News, Culture & Society

Tony Drewitt-Barlow ‘given 18 months to live’

Tony Drewitt-Barlow (pictured left), from Essex, made history in 2000 by becoming the first same-sex surrogate parent in Britain along with his partner Barrie (pictured right)

One of Britain’s first gay fathers has been given just 18 months to live after being diagnosed with throat cancer, his daughter has revealed.

Tony Drewitt-Barlow, from Essex, made history in 2000 by becoming the first same-sex surrogate parent in Britain along with his partner Barrie.

But he is now facing a slim chance of survival after aggressive throat cancer from more than a decade ago returned.

The fatal diagnosis has been revealed by his 18-year-old daughter Saffron – who has been described as the ‘ultimate daddy’s girl’ after the couple lavished her with gifts and a £5,000-per-month allowance.

The disease is said to have reappeared despite several rounds of chemotherapy – with the ‘whole side of his face gone’.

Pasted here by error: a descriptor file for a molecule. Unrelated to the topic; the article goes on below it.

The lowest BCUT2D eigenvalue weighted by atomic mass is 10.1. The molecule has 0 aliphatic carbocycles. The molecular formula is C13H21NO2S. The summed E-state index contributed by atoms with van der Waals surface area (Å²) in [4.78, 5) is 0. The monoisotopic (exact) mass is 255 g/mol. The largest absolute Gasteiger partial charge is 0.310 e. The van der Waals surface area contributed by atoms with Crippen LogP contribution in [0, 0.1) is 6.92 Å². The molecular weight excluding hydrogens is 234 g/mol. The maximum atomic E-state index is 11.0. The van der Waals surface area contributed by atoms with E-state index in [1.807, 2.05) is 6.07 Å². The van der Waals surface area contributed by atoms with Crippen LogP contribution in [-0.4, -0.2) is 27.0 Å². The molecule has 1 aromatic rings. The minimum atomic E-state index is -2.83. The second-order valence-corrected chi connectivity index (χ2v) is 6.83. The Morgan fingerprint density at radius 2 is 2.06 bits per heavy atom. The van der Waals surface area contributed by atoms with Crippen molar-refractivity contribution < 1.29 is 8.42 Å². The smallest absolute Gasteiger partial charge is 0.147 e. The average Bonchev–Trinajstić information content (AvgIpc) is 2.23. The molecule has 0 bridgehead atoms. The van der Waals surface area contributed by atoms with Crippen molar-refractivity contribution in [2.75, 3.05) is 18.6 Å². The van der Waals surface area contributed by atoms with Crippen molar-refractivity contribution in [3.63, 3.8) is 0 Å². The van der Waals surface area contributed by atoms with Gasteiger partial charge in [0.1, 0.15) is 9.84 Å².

Tony is now waiting to have an operation in Florida, where the millionaire couple live with their five children for half the year.

Doctors fear that sepsis could set in but he is on antibiotics in a bid to keep the risk of infection down. 

Saffron told the Sun: ‘They’ve given him 18 months to live if he doesn’t have the operation. If he has the op, there’s a 50/50 chance he’ll live.

‘We’re all devastated. My Daddy (Barrie) never shows emotions but he is completely beside himself.

‘I think Dad’s glad that he’s having it done so he can get on with his life. But he’s sad that he has to have it at all. He’s scared too.’